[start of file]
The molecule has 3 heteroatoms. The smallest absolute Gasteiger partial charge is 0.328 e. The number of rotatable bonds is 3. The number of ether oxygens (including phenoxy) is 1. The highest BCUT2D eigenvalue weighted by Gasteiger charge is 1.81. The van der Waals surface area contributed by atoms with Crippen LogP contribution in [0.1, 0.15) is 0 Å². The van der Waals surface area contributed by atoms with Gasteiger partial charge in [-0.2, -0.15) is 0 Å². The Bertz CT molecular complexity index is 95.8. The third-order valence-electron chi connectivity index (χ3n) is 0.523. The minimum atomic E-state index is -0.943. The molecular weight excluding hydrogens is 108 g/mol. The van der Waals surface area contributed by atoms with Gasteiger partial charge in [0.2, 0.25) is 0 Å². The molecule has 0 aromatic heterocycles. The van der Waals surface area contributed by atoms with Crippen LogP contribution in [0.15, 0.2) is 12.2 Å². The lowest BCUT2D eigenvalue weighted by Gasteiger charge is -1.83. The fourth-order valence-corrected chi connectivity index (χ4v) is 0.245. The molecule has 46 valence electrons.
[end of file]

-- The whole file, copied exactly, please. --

The molecule has 3 heteroatoms. The smallest absolute Gasteiger partial charge is 0.328 e. The number of rotatable bonds is 3. The number of ether oxygens (including phenoxy) is 1. The highest BCUT2D eigenvalue weighted by Gasteiger charge is 1.81. The van der Waals surface area contributed by atoms with Crippen LogP contribution in [0.1, 0.15) is 0 Å². The van der Waals surface area contributed by atoms with Gasteiger partial charge in [-0.2, -0.15) is 0 Å². The Bertz CT molecular complexity index is 95.8. The third-order valence-electron chi connectivity index (χ3n) is 0.523. The minimum atomic E-state index is -0.943. The molecular weight excluding hydrogens is 108 g/mol. The van der Waals surface area contributed by atoms with Gasteiger partial charge in [0.2, 0.25) is 0 Å². The molecule has 0 aromatic heterocycles. The van der Waals surface area contributed by atoms with Crippen LogP contribution in [0.15, 0.2) is 12.2 Å². The lowest BCUT2D eigenvalue weighted by Gasteiger charge is -1.83. The fourth-order valence-corrected chi connectivity index (χ4v) is 0.245. The molecule has 46 valence electrons.